Guest Editor: C. T. Yavuz
Beilstein J. Nanotechnol. 2019, 10, 1952–1957. https://doi.org/10.3762/bjnano.10.191
Received 31 May 2019, Accepted 11 Sep 2019, Published 25 Sep 2019
A non-peer-reviewed version of this article has been posted as a preprint https://doi.org/10.3762/bxiv.2019.35.v1
In this work we explore the deposition of gold onto a silicoaluminophosphate, using a variety of known nanoparticle deposition techniques. By comparing the gold particles deposited on a traditional microporous aluminophosphate, with an analogous hierarchical species, containing both micropores and mesopores, we explore the influence of this dual porosity on nanoparticle deposition. We show that the presence of mesopores has limited influence on the nanoparticle properties, but allows the system to maintain porosity after nanoparticle deposition. This will aid diffusion of reagents through the system, allowing continued access to the active sites in hierarchical systems, which offers significant potential in catalytic oxidation/reduction reactions.
Keywords: aluminophosphate; catalysis; hierarchical catalysts; nanoparticles; porosity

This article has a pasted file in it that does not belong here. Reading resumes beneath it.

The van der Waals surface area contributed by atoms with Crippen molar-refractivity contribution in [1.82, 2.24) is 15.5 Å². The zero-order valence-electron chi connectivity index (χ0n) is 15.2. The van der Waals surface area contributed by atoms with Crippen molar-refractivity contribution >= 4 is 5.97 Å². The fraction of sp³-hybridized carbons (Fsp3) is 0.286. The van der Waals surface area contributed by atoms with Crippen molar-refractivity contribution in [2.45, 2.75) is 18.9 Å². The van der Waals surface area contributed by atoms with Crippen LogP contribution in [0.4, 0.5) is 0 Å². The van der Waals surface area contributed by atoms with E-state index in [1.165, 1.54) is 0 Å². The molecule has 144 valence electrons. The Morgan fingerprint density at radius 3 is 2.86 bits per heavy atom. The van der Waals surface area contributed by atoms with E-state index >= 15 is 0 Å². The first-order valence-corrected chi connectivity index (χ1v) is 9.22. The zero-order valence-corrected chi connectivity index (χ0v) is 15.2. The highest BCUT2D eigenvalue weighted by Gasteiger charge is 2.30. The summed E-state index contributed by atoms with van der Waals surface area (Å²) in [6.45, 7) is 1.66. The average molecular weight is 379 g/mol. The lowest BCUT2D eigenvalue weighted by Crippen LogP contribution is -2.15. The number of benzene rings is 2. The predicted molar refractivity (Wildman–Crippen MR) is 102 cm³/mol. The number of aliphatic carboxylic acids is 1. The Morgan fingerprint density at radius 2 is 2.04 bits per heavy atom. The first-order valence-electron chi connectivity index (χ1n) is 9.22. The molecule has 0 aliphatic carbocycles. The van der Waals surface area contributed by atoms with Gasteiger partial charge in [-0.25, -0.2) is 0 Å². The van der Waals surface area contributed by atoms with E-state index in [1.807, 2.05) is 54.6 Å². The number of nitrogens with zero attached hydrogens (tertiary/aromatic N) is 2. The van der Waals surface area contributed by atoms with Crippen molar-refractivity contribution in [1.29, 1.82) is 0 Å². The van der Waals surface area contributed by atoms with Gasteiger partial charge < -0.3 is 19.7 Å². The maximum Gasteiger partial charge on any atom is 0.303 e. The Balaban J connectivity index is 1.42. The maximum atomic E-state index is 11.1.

The controlled synthetic design of metallic nanoparticles has generated significant interest in recent decades due to their implementation in a range of fields, including medicine , optics  and catalysis . Given the wide range of controllable properties, such as size, shape and charge, nanoparticle design is non-trivial, as specific procedures are constantly being developed to promote targeted features and behaviours . Commonly, in catalysis nanoparticles are immobilised onto a solid support, preventing aggregation, leading to increased catalyst lifetime and performance . Yet, immobilisation further complicates nanoparticle design by introducing surface–nanoparticle interactions, which have been shown to have a significant influence on the catalytic efficacy . Commonly, the supports used are porous, which allows the nanoparticle to be deposited, and yet sufficiently isolated from other particles, to hinder aggregation. Of the wide range of supports utilised in the literature, micro- and meso-porous species are the most common [7-10]. Microporous materials can achieve high levels of control in catalytic reactions, resulting in targeted product selectivity and hence are, in principle, excellent hosts for metal nanoparticles . Similarly, zeotype materials such as zeolites and aluminophosphates (AlPOs) also possess a wide range of secondary functionalities that could synergise with the nanoparticles in a catalytic reaction . However, due to the limited pore aperture and channels of these systems, even sub-nanometre particles can block the framework and hinder activity, thereby preventing reagents from accessing the internal active sites. In contrast, mesoporous species (pores greater than 2 nm) maintain a large portion of their porosity when hosting metal nanoparticles, although they lack the more subtle ability to control the space around the active site . In our previous work we have shown that inclusion of a micellular agent, i.e., dimethyloctadecyl[3-(trimethoxysilyl)propyl]ammonium chloride (DMOD) in an AlPO synthesis, alongside a microporous template, allows silanol-lined mesopores to form simultaneously with the microporous network, yielding a hierarchically porous (HP) system . In this work, we utilise both a HP silicoaluminophosphate (SAPO) system and a traditional microporous SAPO-5 species, to demonstrate the advantages of hierarchical systems for nanoparticle deposition. We selected SAPO-5 as our basic framework, as the AlPO-5 synthesis is robust and forms one of the largest AlPO frameworks (pore size 7.3 Å), which will aid nanoparticle deposition and maintain porosity. Specifically, we compare three known methods for nanoparticle preparation, incipient wetness (IW), wet impregnation (WI) and ammonia evaporation (AE), on the typical microporous (MP-SAPO-5) and corresponding hierarchically porous system (HP-SAPO-5) [15,16].